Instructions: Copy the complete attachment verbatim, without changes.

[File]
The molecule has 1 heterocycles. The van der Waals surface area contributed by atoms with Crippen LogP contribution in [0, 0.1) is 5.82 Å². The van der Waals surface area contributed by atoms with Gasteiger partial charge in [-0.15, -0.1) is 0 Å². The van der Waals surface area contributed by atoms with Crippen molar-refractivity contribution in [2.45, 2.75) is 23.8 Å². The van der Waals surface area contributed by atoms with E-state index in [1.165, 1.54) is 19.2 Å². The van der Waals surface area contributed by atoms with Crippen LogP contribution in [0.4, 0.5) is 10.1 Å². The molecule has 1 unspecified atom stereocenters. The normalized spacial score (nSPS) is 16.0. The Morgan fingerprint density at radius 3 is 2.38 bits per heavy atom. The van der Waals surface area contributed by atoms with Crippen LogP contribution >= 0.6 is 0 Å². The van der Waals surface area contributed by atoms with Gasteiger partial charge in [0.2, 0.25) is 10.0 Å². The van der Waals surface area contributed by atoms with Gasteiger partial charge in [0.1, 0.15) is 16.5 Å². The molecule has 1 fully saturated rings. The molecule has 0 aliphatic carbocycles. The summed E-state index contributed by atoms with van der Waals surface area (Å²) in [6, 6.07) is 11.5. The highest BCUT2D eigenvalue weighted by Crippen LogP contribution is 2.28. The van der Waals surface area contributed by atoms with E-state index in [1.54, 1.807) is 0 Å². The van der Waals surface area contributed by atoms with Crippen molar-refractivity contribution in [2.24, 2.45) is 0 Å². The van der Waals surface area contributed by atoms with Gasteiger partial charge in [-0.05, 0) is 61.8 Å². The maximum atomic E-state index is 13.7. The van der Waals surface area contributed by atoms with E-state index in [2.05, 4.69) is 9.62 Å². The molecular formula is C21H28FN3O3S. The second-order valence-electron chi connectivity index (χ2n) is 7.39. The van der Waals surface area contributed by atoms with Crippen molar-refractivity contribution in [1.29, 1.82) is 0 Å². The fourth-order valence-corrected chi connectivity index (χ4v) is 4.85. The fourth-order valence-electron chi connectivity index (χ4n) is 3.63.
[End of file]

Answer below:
The molecule has 1 heterocycles. The van der Waals surface area contributed by atoms with Crippen LogP contribution in [0, 0.1) is 5.82 Å². The van der Waals surface area contributed by atoms with Gasteiger partial charge in [-0.15, -0.1) is 0 Å². The van der Waals surface area contributed by atoms with Crippen molar-refractivity contribution in [2.45, 2.75) is 23.8 Å². The van der Waals surface area contributed by atoms with E-state index in [1.165, 1.54) is 19.2 Å². The van der Waals surface area contributed by atoms with Crippen LogP contribution in [0.4, 0.5) is 10.1 Å². The molecule has 1 unspecified atom stereocenters. The normalized spacial score (nSPS) is 16.0. The Morgan fingerprint density at radius 3 is 2.38 bits per heavy atom. The van der Waals surface area contributed by atoms with Crippen LogP contribution >= 0.6 is 0 Å². The van der Waals surface area contributed by atoms with Gasteiger partial charge in [0.2, 0.25) is 10.0 Å². The van der Waals surface area contributed by atoms with Gasteiger partial charge in [0.1, 0.15) is 16.5 Å². The molecule has 1 fully saturated rings. The molecule has 0 aliphatic carbocycles. The summed E-state index contributed by atoms with van der Waals surface area (Å²) in [6, 6.07) is 11.5. The highest BCUT2D eigenvalue weighted by Crippen LogP contribution is 2.28. The van der Waals surface area contributed by atoms with E-state index in [1.54, 1.807) is 0 Å². The van der Waals surface area contributed by atoms with Crippen molar-refractivity contribution in [2.24, 2.45) is 0 Å². The van der Waals surface area contributed by atoms with Gasteiger partial charge in [-0.05, 0) is 61.8 Å². The maximum atomic E-state index is 13.7. The van der Waals surface area contributed by atoms with E-state index in [2.05, 4.69) is 9.62 Å². The molecular formula is C21H28FN3O3S. The second-order valence-electron chi connectivity index (χ2n) is 7.39. The van der Waals surface area contributed by atoms with Crippen molar-refractivity contribution in [1.29, 1.82) is 0 Å². The fourth-order valence-corrected chi connectivity index (χ4v) is 4.85. The fourth-order valence-electron chi connectivity index (χ4n) is 3.63.